And even though in retrospect I probably should have been preparing for the call for a while, I’ve never been really good about reading the writing on the wall. Instead, I found myself stunned and sobbing in the car.
I mean, I knew her health hadn’t been great these last few years. She looked so frail the last time I’d seen her. I’d heard she’d started to need an oxygen tank to help manage her COPD and that she had fallen and broken her hip a few months earlier. But I was under the impression she was on the rebound. I’d overheard her voice when my oldest son called to check on her while she was in rehab and was glad to hear how strong she sounded on the other end, promising him she’d be out of there in no time.
That last time I saw her was at my son’s college graduation last year. Honestly, I was irritated at first when I noticed her and her husband making their way up to where we were all sitting in the football stadium, me and the kids and their dad. I was still so angry with her for believing she needed to choose sides following the divorce and, frankly, that she did not choose mine. I still have dreams in which I find myself screaming at her for dropping me like a hot potato. For forsaking all of the hours we logged together over the years sitting on the beach or around each other’s houses for holidays and birthdays or summer days reading on the porch of their cabin in the Poconos. Hadn’t that meant anything?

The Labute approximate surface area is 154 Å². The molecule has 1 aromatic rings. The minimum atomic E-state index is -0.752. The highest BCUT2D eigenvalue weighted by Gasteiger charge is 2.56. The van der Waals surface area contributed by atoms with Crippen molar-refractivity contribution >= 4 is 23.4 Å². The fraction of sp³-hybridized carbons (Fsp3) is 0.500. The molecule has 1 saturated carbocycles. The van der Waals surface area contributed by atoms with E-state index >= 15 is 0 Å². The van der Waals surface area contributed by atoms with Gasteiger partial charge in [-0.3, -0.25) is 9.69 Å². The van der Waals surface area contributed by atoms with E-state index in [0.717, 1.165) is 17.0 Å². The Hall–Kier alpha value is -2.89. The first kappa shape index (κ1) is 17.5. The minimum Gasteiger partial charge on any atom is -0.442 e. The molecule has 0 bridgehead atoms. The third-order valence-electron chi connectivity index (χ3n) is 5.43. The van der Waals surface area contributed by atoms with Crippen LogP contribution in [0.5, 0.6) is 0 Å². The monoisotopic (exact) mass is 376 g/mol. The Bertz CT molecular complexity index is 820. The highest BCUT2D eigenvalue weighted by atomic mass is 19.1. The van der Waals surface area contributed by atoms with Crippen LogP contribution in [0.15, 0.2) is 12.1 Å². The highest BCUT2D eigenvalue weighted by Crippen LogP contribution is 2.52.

I had known that their family’s immediate response to conflict was to cut a person off, so I had written a letter to her in the throes of the divorce in an effort to circumvent an estrangement. I tried to reason that we could still be a family even though I was no longer married to her son, unto no avail.
In short time her presence began to fade from my life. Gone were the Christmas and birthday cards and thoughtful gifts – the glass hummingbird feeder for my garden or the copper mixing bowl like the one she used to whip cream for her famous chocolate cake. She no longer called to see what I thought the children might want for Christmas and when I ran into her on the sidelines at one of the kids’ soccer games once, she gave me a perfunctory “hello” and went back to watching the action on the field. She acted as if I simply didn’t exist.
And it kinda broke my heart.
One of the things that attracted me to my former husband way back in the day – aside from the killer blue eyes and smooth bad-boy ways – was his family. Especially back then. They enjoyed being together and I loved being a part of that. Spending hours around the coffee table in the living room duking it out over Trivial Pursuit or out in the yard throwing bocce balls on a warm summer night. That sense of family unity was something that I desperately craved. I still do. And even though things changed over the years, the kids got older and we started spending less time together, my mother-in-law and I could pick right back up and fall into our old, comfortable groove whenever we were together.